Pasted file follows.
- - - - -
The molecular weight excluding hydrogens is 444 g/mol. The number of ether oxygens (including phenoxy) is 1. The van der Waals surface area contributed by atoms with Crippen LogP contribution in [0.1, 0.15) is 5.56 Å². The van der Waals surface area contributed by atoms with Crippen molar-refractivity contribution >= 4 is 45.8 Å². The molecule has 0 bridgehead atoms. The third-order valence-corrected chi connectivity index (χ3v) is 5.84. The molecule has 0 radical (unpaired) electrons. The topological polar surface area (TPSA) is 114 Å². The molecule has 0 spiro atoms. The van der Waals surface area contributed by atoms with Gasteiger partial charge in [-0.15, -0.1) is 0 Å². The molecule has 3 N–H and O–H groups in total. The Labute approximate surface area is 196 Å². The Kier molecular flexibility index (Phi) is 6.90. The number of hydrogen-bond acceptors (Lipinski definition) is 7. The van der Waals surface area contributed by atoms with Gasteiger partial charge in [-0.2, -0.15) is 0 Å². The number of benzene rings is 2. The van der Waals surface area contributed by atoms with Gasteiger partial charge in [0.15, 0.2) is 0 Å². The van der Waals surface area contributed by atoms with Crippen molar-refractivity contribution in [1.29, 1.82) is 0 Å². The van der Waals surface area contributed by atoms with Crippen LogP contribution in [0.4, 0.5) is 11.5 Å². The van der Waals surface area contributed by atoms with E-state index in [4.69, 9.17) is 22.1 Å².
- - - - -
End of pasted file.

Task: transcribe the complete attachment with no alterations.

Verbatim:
The molecular weight excluding hydrogens is 444 g/mol. The number of ether oxygens (including phenoxy) is 1. The van der Waals surface area contributed by atoms with Crippen LogP contribution in [0.1, 0.15) is 5.56 Å². The van der Waals surface area contributed by atoms with Crippen molar-refractivity contribution >= 4 is 45.8 Å². The molecule has 0 bridgehead atoms. The third-order valence-corrected chi connectivity index (χ3v) is 5.84. The molecule has 0 radical (unpaired) electrons. The topological polar surface area (TPSA) is 114 Å². The molecule has 0 spiro atoms. The van der Waals surface area contributed by atoms with Gasteiger partial charge in [-0.15, -0.1) is 0 Å². The molecule has 3 N–H and O–H groups in total. The Labute approximate surface area is 196 Å². The Kier molecular flexibility index (Phi) is 6.90. The number of hydrogen-bond acceptors (Lipinski definition) is 7. The van der Waals surface area contributed by atoms with Gasteiger partial charge in [-0.2, -0.15) is 0 Å². The number of benzene rings is 2. The van der Waals surface area contributed by atoms with Gasteiger partial charge in [0.15, 0.2) is 0 Å². The van der Waals surface area contributed by atoms with Crippen molar-refractivity contribution in [1.29, 1.82) is 0 Å². The van der Waals surface area contributed by atoms with Crippen LogP contribution in [0.4, 0.5) is 11.5 Å². The van der Waals surface area contributed by atoms with E-state index in [4.69, 9.17) is 22.1 Å².